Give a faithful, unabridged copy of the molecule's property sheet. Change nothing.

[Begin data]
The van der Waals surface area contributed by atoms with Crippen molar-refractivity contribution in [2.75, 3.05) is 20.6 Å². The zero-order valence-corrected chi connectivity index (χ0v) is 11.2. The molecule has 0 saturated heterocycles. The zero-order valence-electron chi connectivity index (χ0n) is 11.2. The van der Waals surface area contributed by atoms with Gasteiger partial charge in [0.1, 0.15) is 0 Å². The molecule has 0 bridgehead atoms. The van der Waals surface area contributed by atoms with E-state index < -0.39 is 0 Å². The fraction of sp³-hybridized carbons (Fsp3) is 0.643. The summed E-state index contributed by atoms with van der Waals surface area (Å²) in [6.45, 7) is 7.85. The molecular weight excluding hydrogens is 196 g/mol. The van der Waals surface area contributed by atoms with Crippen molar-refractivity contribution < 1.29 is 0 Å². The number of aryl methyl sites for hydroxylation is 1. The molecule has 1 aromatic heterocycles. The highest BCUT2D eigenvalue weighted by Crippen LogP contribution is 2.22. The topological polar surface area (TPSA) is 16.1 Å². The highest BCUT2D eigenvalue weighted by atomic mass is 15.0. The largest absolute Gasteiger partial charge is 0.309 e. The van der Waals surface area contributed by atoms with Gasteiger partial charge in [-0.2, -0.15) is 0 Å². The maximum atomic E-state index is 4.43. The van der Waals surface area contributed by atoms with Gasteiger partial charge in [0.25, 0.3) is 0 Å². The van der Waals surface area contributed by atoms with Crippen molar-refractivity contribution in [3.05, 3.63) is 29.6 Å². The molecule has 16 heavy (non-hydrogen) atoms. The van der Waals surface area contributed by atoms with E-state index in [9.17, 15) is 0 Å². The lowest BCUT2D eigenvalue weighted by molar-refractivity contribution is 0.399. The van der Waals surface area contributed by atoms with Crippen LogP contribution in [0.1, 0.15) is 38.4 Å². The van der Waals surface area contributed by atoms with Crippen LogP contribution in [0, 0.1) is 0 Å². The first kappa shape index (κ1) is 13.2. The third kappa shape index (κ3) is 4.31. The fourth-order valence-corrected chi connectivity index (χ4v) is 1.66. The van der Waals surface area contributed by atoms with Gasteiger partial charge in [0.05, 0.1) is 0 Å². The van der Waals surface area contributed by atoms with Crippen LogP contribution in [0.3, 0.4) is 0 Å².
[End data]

The van der Waals surface area contributed by atoms with Crippen molar-refractivity contribution in [2.75, 3.05) is 20.6 Å². The zero-order valence-corrected chi connectivity index (χ0v) is 11.2. The molecule has 0 saturated heterocycles. The zero-order valence-electron chi connectivity index (χ0n) is 11.2. The van der Waals surface area contributed by atoms with Gasteiger partial charge in [0.1, 0.15) is 0 Å². The molecule has 0 bridgehead atoms. The van der Waals surface area contributed by atoms with E-state index < -0.39 is 0 Å². The fraction of sp³-hybridized carbons (Fsp3) is 0.643. The summed E-state index contributed by atoms with van der Waals surface area (Å²) in [6.45, 7) is 7.85. The molecular weight excluding hydrogens is 196 g/mol. The van der Waals surface area contributed by atoms with Crippen molar-refractivity contribution < 1.29 is 0 Å². The number of aryl methyl sites for hydroxylation is 1. The molecule has 1 aromatic heterocycles. The highest BCUT2D eigenvalue weighted by Crippen LogP contribution is 2.22. The topological polar surface area (TPSA) is 16.1 Å². The highest BCUT2D eigenvalue weighted by atomic mass is 15.0. The largest absolute Gasteiger partial charge is 0.309 e. The van der Waals surface area contributed by atoms with Gasteiger partial charge in [-0.2, -0.15) is 0 Å². The maximum atomic E-state index is 4.43. The van der Waals surface area contributed by atoms with Gasteiger partial charge in [0.25, 0.3) is 0 Å². The van der Waals surface area contributed by atoms with Crippen molar-refractivity contribution in [3.05, 3.63) is 29.6 Å². The molecule has 16 heavy (non-hydrogen) atoms. The van der Waals surface area contributed by atoms with E-state index in [9.17, 15) is 0 Å². The lowest BCUT2D eigenvalue weighted by molar-refractivity contribution is 0.399. The van der Waals surface area contributed by atoms with Crippen LogP contribution in [0.1, 0.15) is 38.4 Å². The van der Waals surface area contributed by atoms with Crippen LogP contribution in [0, 0.1) is 0 Å². The first kappa shape index (κ1) is 13.2. The third kappa shape index (κ3) is 4.31. The fourth-order valence-corrected chi connectivity index (χ4v) is 1.66. The van der Waals surface area contributed by atoms with Gasteiger partial charge in [0.05, 0.1) is 0 Å². The van der Waals surface area contributed by atoms with Crippen LogP contribution in [0.3, 0.4) is 0 Å².